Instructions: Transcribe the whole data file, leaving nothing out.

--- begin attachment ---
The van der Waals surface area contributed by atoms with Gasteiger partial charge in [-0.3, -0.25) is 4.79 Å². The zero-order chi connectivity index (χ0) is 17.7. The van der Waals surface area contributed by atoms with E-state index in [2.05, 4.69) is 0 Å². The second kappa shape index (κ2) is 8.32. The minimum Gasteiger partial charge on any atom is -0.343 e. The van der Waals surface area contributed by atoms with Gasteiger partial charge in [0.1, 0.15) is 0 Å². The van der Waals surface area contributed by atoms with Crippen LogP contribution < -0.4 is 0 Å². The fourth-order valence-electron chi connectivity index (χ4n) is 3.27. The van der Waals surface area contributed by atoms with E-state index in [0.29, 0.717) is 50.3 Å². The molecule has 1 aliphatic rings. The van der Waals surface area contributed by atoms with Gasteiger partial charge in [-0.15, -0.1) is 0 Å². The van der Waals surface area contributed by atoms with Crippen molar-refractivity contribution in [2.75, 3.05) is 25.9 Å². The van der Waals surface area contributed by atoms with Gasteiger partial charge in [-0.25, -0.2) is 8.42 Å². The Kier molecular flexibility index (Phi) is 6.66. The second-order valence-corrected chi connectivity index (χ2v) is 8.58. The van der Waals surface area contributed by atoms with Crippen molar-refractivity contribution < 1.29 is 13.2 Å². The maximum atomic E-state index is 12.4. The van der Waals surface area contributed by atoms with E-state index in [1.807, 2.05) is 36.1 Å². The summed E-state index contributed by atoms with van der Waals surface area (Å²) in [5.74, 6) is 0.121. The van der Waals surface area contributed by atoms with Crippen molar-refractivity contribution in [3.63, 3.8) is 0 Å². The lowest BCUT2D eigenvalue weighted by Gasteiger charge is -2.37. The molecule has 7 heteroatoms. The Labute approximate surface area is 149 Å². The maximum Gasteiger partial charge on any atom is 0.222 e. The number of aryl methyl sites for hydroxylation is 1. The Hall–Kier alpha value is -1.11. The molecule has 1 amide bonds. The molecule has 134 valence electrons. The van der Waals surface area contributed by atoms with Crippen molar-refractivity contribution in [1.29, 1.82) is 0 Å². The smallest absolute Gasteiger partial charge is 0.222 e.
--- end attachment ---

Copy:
The van der Waals surface area contributed by atoms with Gasteiger partial charge in [-0.3, -0.25) is 4.79 Å². The zero-order chi connectivity index (χ0) is 17.7. The van der Waals surface area contributed by atoms with E-state index in [2.05, 4.69) is 0 Å². The second kappa shape index (κ2) is 8.32. The minimum Gasteiger partial charge on any atom is -0.343 e. The van der Waals surface area contributed by atoms with Gasteiger partial charge in [0.1, 0.15) is 0 Å². The van der Waals surface area contributed by atoms with Crippen LogP contribution < -0.4 is 0 Å². The fourth-order valence-electron chi connectivity index (χ4n) is 3.27. The van der Waals surface area contributed by atoms with E-state index in [0.29, 0.717) is 50.3 Å². The molecule has 1 aliphatic rings. The van der Waals surface area contributed by atoms with Gasteiger partial charge in [-0.15, -0.1) is 0 Å². The van der Waals surface area contributed by atoms with Crippen molar-refractivity contribution in [2.75, 3.05) is 25.9 Å². The van der Waals surface area contributed by atoms with Gasteiger partial charge in [-0.25, -0.2) is 8.42 Å². The Kier molecular flexibility index (Phi) is 6.66. The second-order valence-corrected chi connectivity index (χ2v) is 8.58. The van der Waals surface area contributed by atoms with Crippen molar-refractivity contribution < 1.29 is 13.2 Å². The maximum atomic E-state index is 12.4. The van der Waals surface area contributed by atoms with E-state index in [1.807, 2.05) is 36.1 Å². The summed E-state index contributed by atoms with van der Waals surface area (Å²) in [5.74, 6) is 0.121. The van der Waals surface area contributed by atoms with Crippen molar-refractivity contribution in [3.63, 3.8) is 0 Å². The lowest BCUT2D eigenvalue weighted by Gasteiger charge is -2.37. The molecule has 7 heteroatoms. The Labute approximate surface area is 149 Å². The maximum Gasteiger partial charge on any atom is 0.222 e. The number of aryl methyl sites for hydroxylation is 1. The Hall–Kier alpha value is -1.11. The molecule has 1 amide bonds. The molecule has 134 valence electrons. The van der Waals surface area contributed by atoms with Crippen molar-refractivity contribution in [1.29, 1.82) is 0 Å². The smallest absolute Gasteiger partial charge is 0.222 e.